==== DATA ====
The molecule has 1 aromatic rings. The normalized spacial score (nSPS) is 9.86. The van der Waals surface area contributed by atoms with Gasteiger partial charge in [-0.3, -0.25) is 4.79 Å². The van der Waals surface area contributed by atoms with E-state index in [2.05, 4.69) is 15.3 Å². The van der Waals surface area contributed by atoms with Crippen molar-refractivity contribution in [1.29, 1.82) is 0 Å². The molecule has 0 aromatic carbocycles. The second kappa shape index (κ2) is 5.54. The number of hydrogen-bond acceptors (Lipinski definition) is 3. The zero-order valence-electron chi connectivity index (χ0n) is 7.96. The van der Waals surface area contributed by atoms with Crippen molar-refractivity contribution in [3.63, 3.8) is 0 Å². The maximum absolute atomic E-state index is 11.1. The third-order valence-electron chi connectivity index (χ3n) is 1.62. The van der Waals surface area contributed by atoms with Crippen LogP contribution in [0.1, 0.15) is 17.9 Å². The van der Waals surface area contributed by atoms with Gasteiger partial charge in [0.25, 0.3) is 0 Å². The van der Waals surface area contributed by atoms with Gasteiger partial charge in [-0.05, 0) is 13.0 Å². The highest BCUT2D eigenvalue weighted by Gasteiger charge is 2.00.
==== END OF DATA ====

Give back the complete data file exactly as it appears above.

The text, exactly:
The molecule has 1 aromatic rings. The normalized spacial score (nSPS) is 9.86. The van der Waals surface area contributed by atoms with Gasteiger partial charge in [-0.3, -0.25) is 4.79 Å². The van der Waals surface area contributed by atoms with E-state index in [2.05, 4.69) is 15.3 Å². The van der Waals surface area contributed by atoms with Crippen molar-refractivity contribution in [1.29, 1.82) is 0 Å². The molecule has 0 aromatic carbocycles. The second kappa shape index (κ2) is 5.54. The number of hydrogen-bond acceptors (Lipinski definition) is 3. The zero-order valence-electron chi connectivity index (χ0n) is 7.96. The van der Waals surface area contributed by atoms with Crippen molar-refractivity contribution in [3.63, 3.8) is 0 Å². The maximum absolute atomic E-state index is 11.1. The third-order valence-electron chi connectivity index (χ3n) is 1.62. The van der Waals surface area contributed by atoms with Crippen LogP contribution in [0.1, 0.15) is 17.9 Å². The van der Waals surface area contributed by atoms with Gasteiger partial charge in [0.25, 0.3) is 0 Å². The van der Waals surface area contributed by atoms with Gasteiger partial charge in [-0.05, 0) is 13.0 Å². The highest BCUT2D eigenvalue weighted by Gasteiger charge is 2.00.